" filter_mac_address="" is_ieee="0" is_required="false" mac_address="82776CE63602" mac_address_flags="0" qos_priority="0" qos_priority_control="false" virtual_slot_numb
witch_id="1" vswitch_name="vdct"/><Memory desired="8192" hpt_ratio="7" max="16384" memory_mode="ded" min="256" mode="ded" psp_usage="3"><IoEntitledMem usage="auto"/></M
 desired="200" max="400" min="10"/></SourceLparConfig></SourceLparInfo></SourceInfo><FileInfo modification="0" version="1"/><SriovEthMappings><SriovEthVFInfo/></SriovEt
VirtualFibreChannelAdapterInfo/></VfcMappings><ProcPools capacity="0"/><TargetInfo concurr_mig_in_prog="-1" max_msp_concur_mig_limit_dynamic="-1" max_msp_concur_mig_lim
concur_mig_limit="-1" mpio_override="1" state="nonexitent" uuid_override="1" vlan_override="1" vsi_override="1"><ManagerInfo/><TargetMspInfo port_number="-1"/><TargetLp
ar_name="rrlpar" processor_pool_id="-1" target_profile_name="mig3_9117_MMD_10C94CC141109224549"><SharedMemoryConfig pool_id="-1" primary_paging_vios_id="0"/></TargetLpa
argetInfo><VlanMappings><VlanInfo description="VkVSU0lPTj0xClZJT19UWVBFPVZFVEgKVkxBTl9JRD0zMzMxClZTV0lUQ0g9dmRjdApCUklER0VEPXllcwo=" vlan_id="3331" vswitch_mode="VEB" v
ibleTargetVios/></VlanInfo></VlanMappings><MspMappings><MspInfo/></MspMappings><VscsiMappings><VirtualScsiAdapterInfo description="PHYtc2NzaS1ob3N0PgoJPGdlbmVyYWxJbmZvP
DAwMDAwMDAwMDNGQTA0MjE0NTAzSUJNZmNwPC91ZGlkPgoJCQkJPHR5cGU+VURJRDwvdHlwZT4KCQkJPC9BSVg+CgkJPC9ibG9ja1N0b3JhZ2U+Cgk8L3ZpcnREZXY+Cjwvdi1zY3NpLWhvc3Q+" slot_number="4" sou
_slot_number="4"><PossibleTargetVios/></VirtualScsiAdapterInfo><VirtualScsiAdapterInfo description="PHYtc2NzaS1ob3N0PgoJPGdlbmVyYWxJbmZvPgoJCTx2ZXJzaW9uPjIuNDwvdmVyc2lv
ZmNwPC91ZGlkPgoJCQkJPHR5cGU+VURJRDwvdHlwZT4KCQkJPC9BSVg+CgkJPC9ibG9ja1N0b3JhZ2U+Cgk8L3ZpcnREZXY+Cjwvdi1zY3NpLWhvc3Q+" slot_number="3" source_vios_id="1" src_vios_slot_n
tVios/></VirtualScsiAdapterInfo></VscsiMappings><SharedMemPools find_devices="false" max_mem="16384"><SharedMemPool/></SharedMemPools><MigrationSession optional_capabil
les" recover="na" required_capabilities="veth_switch,hmc_compatibilty,proc_compat_modes,remote_restart_capability,lpar_uuid" stream_id="9988047026654530562" stream_id_p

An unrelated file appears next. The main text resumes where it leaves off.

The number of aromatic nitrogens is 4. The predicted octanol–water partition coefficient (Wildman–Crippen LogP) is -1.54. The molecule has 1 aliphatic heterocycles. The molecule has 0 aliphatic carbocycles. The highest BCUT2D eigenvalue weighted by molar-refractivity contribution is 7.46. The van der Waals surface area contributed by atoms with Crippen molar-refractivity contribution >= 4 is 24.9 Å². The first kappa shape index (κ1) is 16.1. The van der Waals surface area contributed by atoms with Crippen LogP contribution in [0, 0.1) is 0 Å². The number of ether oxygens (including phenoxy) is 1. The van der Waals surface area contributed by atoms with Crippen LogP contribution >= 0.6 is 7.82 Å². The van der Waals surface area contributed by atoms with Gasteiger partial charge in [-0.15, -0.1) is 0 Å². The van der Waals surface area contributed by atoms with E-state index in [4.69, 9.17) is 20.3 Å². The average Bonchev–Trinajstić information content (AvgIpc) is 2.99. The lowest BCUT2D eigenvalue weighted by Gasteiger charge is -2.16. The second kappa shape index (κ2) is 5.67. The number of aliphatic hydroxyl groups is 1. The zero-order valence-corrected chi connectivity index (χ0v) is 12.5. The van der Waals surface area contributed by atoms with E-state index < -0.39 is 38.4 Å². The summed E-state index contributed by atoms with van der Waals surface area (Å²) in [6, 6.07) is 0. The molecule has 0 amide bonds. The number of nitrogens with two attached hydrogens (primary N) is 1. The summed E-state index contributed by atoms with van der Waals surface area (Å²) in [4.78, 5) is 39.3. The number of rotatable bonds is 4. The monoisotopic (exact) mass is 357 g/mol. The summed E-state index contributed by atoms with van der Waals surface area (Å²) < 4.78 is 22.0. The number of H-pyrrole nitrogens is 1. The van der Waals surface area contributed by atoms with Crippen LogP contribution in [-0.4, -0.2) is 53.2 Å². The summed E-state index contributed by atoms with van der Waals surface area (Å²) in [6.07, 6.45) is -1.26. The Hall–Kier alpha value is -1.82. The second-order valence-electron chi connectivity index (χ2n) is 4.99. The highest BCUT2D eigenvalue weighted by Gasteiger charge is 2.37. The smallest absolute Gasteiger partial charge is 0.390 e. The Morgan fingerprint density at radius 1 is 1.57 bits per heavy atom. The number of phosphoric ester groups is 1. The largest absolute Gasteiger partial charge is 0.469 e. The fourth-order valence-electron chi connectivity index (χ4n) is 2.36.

About the state of the source machine ?

You have to know this before using remote restart : at the time of writing this post the remote restart feature is still young and have to evolve before being usable in real life, I’m saying this because the FSP of the source machine has to be up to perform a remote restart operation. To be clear the remote restart feature does not answer to the total loss of one of your site. It’s just useful to restart partitions of a system with a problem that is not an FSP problem (problem with memory DIMM, problem with CPUs for instance). It can be used in your DRP exercises but not if your whole site is totally down which is -in my humble opinion- one of the key feature that remote restart needs to answer. Don’t be afraid read the conclusion ….


This post have been written using Power7+ machines, my goal was to give you an example of remote restart operations : a summary of what is is, how it work, and where and when to use it. I’m pretty sure that a lot of things are going to change about remote restart. First, on Power8 machines you don’t have to recreate the partitions to make them remote restart aware. Second, I know that changes are on the way for remote restart on Power8 machines, especially about reserved storage devices and about the state of the source machine. I’m sure this feature will have a bright future and used with PowerVC it can be a killer feature. Hope to see all this changes in a near future ;-). Once again I hope this post helps you.

An overview of the IBM Technical Collaboration Council for PowerSystems 2014

Since now eight ten months I decided to change my job for better or for worst. Talking about the better I had the chance to be enrolled for the Technical Collaboration Council for Power Systems (I’ll not talk about the worst … this could takes me hours to explain it..). The Technical Collaboration Council is not well known in Europe, and not well known for Power Systems and I think writing this blog post may offer a better worldwide visibility to the Technical Collaboration Council. It deserve a blog post :-).

To be clear and to avoid any problem to participate in the meeting you have first to sign a Non Disclosure Announcement. A lot of presentations are still IBM confidential. This said I had sign this NDA. So I cannot talk about the content of the meeting. Sure there is a lot of things to say but I have to keep it for me … :-)